M HAYDEN: Well...

KELLY: Has that happened?

M HAYDEN: Not yet.

KELLY: Good.

M HAYDEN: But Jeanine said, OK, you have to get a thing every time when you go to - on the car - in our car. And she has a thing, saying, I'm sorry, read this, please.

KELLY: So it's a card you can show someone.

M HAYDEN: Yes. Maybe I can do it, so it's not a problem, but maybe I can't. For example, the cops are, you know - oh, the cops - here. Read this, please.

KELLY: Do you have it? What does it say?

M HAYDEN: Here you go.

J HAYDEN: So it says, please read this. I have aphasia from a stroke. Aphasia means I have trouble understanding you, reading, writing and speaking. It is a medical condition. I am intelligent but need some help with language. This can be frustrating for me. And on the back, it says, to help me, I may confuse yes/no answers. Give me a minute to respond, shout - shut off loud noises so I can concentrate, ask me if I understand, give me eye contact when speaking. Call my caregiver for information. And that's - an emergency contact is on the front of the card.

KELLY: And it's a little laminated card...



KELLY: ...That someday you may have to use.

M HAYDEN: Oh, yeah.

KELLY: General Hayden wants to raise awareness about aphasia. He hosted an event this summer through the Hayden Center - that's the national security forum he founded - big panel of speakers headlined Understanding Aphasia. The former CIA director says he is thinking about how to advocate for others who've had a stroke, who maybe feel isolated, who were not, as he considers himself, lucky.

M HAYDEN: Very much so because I - Jeanine was with me. The kids were with me and so on. You know, every once in a while, I - I'm sad, OK? But mainly, no, I want to do more.

KELLY: More - he wants to get back to more public speaking. And the Haydens want to take a cruise, a river cruise in Europe. In the meantime, he is still working on his recovery, on coaxing the words out.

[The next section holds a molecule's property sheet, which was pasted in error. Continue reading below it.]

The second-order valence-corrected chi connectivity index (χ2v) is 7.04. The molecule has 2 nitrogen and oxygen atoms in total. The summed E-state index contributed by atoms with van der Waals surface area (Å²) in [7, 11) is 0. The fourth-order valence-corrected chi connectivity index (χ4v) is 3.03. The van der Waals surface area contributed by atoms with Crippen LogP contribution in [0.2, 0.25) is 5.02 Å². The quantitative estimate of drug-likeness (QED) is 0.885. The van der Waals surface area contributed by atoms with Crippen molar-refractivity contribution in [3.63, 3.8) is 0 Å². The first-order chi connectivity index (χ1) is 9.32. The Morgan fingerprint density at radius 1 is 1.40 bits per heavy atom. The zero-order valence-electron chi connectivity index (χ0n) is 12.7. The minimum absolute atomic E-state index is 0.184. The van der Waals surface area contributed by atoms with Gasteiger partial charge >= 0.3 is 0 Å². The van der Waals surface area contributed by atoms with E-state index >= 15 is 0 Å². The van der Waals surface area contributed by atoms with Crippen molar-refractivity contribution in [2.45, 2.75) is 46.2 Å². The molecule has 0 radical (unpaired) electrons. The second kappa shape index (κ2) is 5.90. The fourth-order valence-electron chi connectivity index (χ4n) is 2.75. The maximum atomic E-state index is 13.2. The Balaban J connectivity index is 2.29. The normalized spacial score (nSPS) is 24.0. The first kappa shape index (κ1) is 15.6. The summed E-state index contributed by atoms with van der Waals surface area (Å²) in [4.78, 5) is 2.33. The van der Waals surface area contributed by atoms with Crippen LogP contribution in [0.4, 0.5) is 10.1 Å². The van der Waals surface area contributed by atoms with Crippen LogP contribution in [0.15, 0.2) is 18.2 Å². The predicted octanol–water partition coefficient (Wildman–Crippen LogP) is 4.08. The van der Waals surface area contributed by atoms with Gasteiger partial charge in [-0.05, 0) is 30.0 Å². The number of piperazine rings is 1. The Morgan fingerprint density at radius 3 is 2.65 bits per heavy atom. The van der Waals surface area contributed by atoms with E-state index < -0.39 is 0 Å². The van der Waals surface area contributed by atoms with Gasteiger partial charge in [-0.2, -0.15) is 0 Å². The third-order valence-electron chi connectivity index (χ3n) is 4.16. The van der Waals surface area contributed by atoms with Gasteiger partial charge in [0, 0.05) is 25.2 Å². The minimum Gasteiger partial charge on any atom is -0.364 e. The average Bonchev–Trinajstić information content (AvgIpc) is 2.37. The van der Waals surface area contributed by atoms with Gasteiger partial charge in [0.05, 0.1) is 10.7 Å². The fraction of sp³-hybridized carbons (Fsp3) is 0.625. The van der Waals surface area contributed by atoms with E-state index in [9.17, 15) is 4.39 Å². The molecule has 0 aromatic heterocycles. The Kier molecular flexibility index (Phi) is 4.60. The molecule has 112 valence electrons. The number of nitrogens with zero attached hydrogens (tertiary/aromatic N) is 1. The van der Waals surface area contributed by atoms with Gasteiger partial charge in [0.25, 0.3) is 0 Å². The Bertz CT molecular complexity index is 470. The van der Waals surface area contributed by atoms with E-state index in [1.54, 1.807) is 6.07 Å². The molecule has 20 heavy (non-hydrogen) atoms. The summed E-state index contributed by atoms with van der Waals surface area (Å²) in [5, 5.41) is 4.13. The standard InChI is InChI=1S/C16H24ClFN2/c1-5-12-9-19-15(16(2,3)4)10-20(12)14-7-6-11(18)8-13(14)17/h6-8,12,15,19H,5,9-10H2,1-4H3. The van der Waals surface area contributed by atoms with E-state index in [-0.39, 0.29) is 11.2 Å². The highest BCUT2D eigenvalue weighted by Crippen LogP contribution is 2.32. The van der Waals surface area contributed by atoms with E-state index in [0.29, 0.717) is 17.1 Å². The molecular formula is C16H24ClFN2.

J HAYDEN: Mike has trouble with numbers. That's one of the effects of aphasia for him. That doesn't affect everybody that way, but it does affect a lot of people that way. And so he often has to give his birth date when he's going to see a doctor or something, and he'll go...

M HAYDEN: January, February, March.

J HAYDEN: He'll do one, two, three.

M HAYDEN: One, two, three, four, five, six, seven, eight, nine, 10, 11, 12, 13, 14, 15, 16, 17 - 17 - 1945.

J HAYDEN: And when he does that, he manages to get out the 1945. And I often say to people, aren't you glad he doesn't have to count for that number?

KELLY: (Laughter).

M HAYDEN: By the way, that's only recently.

KELLY: Yeah.

M HAYDEN: OK - because I couldn't do it.

KELLY: I can see the pride in your eyes.

M HAYDEN: Yeah, yeah.

KELLY: You had to fight to get there, and you did it.

J HAYDEN: What else couldn't you do that I told you you had to do before you came home from the hospital?

M HAYDEN: Yeah, what's her name.

KELLY: You couldn't say your wife's name.


J HAYDEN: So I told him he couldn't come home (laughter) from the hospital until he could say my name. Now, I didn't really mean that, but he did. He managed to do it.


KELLY: He did manage it. And I wouldn't bet against that cruise happening either.


KELLY: Michael and Jeanine Hayden, speaking to us at their home in northern Virginia two years and nine months after his stroke.


KELLY: Well, thank you.


KELLY: This has been a pleasure.

M HAYDEN: Oh, that's very nice...

KELLY: Thank you for taking the time.

M HAYDEN: ...So thank you.

J HAYDEN: Thank you very much.

KELLY: Thank you both.

(SOUNDBITE OF NIKLAS AMAN'S "SIMPLE THINGS") Transcript provided by NPR, Copyright NPR.

Mary Louise Kelly is a co-host of All Things Considered, NPR's award-winning afternoon newsmagazine.